This was my 3rd visit to the Amazon jungle with Amazonia Expeditions in under 2 years, and it was the best experience yet, due again largely to the exceptional skills of my guide, Orlando Pinedo Gonzalez, whom I've had the great good fortune to be guided by on each trip. The man is absolutely amazing - his abilities at spotting various well-camouflaged and/or fast-moving creatures border on the preternatural, and his navigational and trail-blazing skills (terrestrial and aquatic) are fantastic - he has always worked incredibly hard to get me up close and personal with various animals that are of interest to me (which, in my case, has a heavy emphasis on reptiles, snakes in particular,) and thanks to his superb photographic talents with both still and video cameras, I have brought back amazing images from each trip. In addition to these considerable talents, Orlando also possesses a near-encyclopedic knowledge of the local flora and fauna (in Spanish and English,) and has an impressive fluency in the latter, as well as a wry sense of humor that I find hysterically funny. In short, I cannot imagine a more perfect guide to the Tamshiyacu-Tahuayo Reserve than this man who was born and raised in the area, and clearly has abundant enthusiasm for sharing its many natural wonders with others (though I have heard from other guests that his brothers Roberto and Dustin are also very fine guides.)
In addition, I would also highly recommend at least a few days stay at the Resarch Center, which is in an even more remote location than the Tahuayo Lodge; I personally prefer it there, and have arranged my entire stay there on the last 2 visits (though there is no zip-line at that location, if that is a consideration for you.)
I would further encourage prospective first-time visitors to the jungle to relinquish any potentially unrealistic expectations regarding the following:
A.) the amount (and size) of wildlife to be encountered - it is not like one long National Geographic or Discovery Channel special, with 18-foot anacondas engaging in mortal combat with 9-foot caimans at every other bend in the river, and jaguars pouncing on tapirs on the trail ahead, in broad daylight. To paraphrase a recent disappointed visitor, "I can't believe we walked for a whole hour. In the rain. And only found a 5-millimeter long frog." (Yes, but the toxin from that little sucker's skin could theoretically be used to kill all of the aforementioned species, plus a few tourists. And that's not impressive??) So scale down your expectations, and practice acceptance and appreciation of what is - it will make your wildlife encounters much more satisfying.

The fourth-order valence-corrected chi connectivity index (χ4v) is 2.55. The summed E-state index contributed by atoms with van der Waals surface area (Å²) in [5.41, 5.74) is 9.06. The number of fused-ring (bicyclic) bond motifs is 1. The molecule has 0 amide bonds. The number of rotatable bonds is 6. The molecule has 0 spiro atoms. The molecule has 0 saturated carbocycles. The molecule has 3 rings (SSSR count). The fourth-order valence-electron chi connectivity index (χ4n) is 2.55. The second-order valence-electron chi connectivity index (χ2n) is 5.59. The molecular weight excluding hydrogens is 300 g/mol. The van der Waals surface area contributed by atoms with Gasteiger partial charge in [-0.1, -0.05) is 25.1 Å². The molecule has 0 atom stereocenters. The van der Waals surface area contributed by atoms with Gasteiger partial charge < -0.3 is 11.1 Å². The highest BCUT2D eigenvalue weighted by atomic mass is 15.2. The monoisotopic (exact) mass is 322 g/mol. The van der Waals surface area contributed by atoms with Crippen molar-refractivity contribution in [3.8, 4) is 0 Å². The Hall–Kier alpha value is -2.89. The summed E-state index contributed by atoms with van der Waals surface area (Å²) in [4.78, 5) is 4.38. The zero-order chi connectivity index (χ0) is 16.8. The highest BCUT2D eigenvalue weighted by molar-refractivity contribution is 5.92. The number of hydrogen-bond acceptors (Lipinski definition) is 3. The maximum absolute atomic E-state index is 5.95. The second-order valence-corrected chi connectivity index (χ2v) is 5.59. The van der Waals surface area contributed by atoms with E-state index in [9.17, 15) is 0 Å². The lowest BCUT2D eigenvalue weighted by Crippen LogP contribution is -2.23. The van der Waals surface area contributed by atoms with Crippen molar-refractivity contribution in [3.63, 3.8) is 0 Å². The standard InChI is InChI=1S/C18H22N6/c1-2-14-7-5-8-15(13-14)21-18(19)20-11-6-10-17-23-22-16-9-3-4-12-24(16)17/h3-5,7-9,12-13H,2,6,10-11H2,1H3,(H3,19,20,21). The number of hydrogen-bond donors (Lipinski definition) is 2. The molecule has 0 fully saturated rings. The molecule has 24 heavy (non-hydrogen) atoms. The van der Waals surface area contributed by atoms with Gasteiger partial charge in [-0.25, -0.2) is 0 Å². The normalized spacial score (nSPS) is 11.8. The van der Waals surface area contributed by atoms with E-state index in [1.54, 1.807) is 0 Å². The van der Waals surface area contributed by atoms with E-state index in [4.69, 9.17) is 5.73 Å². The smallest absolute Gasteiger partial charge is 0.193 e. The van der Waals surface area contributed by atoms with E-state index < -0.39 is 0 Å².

B.) similarly, the AE itinerary of activities involving wildlife (i.e., "swimming with dolphins," etc.) is by no means a guarantee that you will even see, much less interact with, a certain animal; this is the wild, not Marine World, and the animals clearly have not received copies of said itinerary. (Though if they were to add "donating blood to local mosquito population," that might come as close to a guaranteed wildlife experience as you're likely to have, so be sure to bring plenty of plenty of lemon-eucalyptus repellent, and an anti-itch 'bite pen' for the occasional moments when that proves inadequate.)
C.) And finally, these are not luxury accomodations by any stretch of the imagination; the food is by no means gourmet, you will not get a turn-down service, or even new sheets or towels or trash removal (unless requested, at least at the Research Center,) and the interesting wildlife encounters can sometimes occur in the bathroom, shower, etc.; but if you are looking for an unforgettable nature experience in an incredibly exotic setting, it can be well worth forgoing various physical comforts (and potentially smelling funkier than you've ever imagined was possible - a small spray bottle of Febreeze is an indispensable item) for the adventure of this amazing location.
- Also Known As:
- Amazonia Expeditions` Tahuayo Hotel Iquitos